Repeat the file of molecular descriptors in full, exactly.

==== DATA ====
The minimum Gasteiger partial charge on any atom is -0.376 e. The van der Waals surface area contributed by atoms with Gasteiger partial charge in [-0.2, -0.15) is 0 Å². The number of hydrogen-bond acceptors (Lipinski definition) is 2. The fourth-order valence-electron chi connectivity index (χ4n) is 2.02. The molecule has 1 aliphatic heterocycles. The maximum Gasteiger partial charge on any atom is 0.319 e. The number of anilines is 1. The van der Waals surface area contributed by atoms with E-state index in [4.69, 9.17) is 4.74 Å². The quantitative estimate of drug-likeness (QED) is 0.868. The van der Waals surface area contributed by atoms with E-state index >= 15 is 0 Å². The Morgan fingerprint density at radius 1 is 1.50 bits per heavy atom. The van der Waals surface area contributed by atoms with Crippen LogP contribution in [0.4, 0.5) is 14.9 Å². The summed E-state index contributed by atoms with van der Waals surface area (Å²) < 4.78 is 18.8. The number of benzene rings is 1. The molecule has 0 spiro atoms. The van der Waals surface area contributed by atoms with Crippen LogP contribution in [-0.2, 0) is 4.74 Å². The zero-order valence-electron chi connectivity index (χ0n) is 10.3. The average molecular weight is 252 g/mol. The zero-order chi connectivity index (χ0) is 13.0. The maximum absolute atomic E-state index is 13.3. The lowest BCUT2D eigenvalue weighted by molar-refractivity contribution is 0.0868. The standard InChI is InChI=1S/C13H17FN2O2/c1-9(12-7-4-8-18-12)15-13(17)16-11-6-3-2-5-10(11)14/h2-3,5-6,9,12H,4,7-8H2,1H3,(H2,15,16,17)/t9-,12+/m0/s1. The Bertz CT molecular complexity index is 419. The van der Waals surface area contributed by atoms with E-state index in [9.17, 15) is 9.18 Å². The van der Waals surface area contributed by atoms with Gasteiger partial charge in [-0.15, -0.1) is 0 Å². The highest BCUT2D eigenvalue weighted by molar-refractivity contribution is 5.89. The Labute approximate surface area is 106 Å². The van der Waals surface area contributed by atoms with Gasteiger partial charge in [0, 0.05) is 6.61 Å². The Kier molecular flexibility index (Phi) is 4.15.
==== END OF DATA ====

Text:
The minimum Gasteiger partial charge on any atom is -0.376 e. The van der Waals surface area contributed by atoms with Gasteiger partial charge in [-0.2, -0.15) is 0 Å². The number of hydrogen-bond acceptors (Lipinski definition) is 2. The fourth-order valence-electron chi connectivity index (χ4n) is 2.02. The molecule has 1 aliphatic heterocycles. The maximum Gasteiger partial charge on any atom is 0.319 e. The number of anilines is 1. The van der Waals surface area contributed by atoms with E-state index in [4.69, 9.17) is 4.74 Å². The quantitative estimate of drug-likeness (QED) is 0.868. The van der Waals surface area contributed by atoms with E-state index >= 15 is 0 Å². The Morgan fingerprint density at radius 1 is 1.50 bits per heavy atom. The van der Waals surface area contributed by atoms with Crippen LogP contribution in [0.4, 0.5) is 14.9 Å². The summed E-state index contributed by atoms with van der Waals surface area (Å²) < 4.78 is 18.8. The number of benzene rings is 1. The molecule has 0 spiro atoms. The van der Waals surface area contributed by atoms with Crippen LogP contribution in [-0.2, 0) is 4.74 Å². The zero-order valence-electron chi connectivity index (χ0n) is 10.3. The average molecular weight is 252 g/mol. The zero-order chi connectivity index (χ0) is 13.0. The maximum absolute atomic E-state index is 13.3. The lowest BCUT2D eigenvalue weighted by molar-refractivity contribution is 0.0868. The standard InChI is InChI=1S/C13H17FN2O2/c1-9(12-7-4-8-18-12)15-13(17)16-11-6-3-2-5-10(11)14/h2-3,5-6,9,12H,4,7-8H2,1H3,(H2,15,16,17)/t9-,12+/m0/s1. The Bertz CT molecular complexity index is 419. The van der Waals surface area contributed by atoms with E-state index in [9.17, 15) is 9.18 Å². The van der Waals surface area contributed by atoms with Gasteiger partial charge in [-0.15, -0.1) is 0 Å². The highest BCUT2D eigenvalue weighted by molar-refractivity contribution is 5.89. The Labute approximate surface area is 106 Å². The van der Waals surface area contributed by atoms with Gasteiger partial charge in [0, 0.05) is 6.61 Å². The Kier molecular flexibility index (Phi) is 4.15.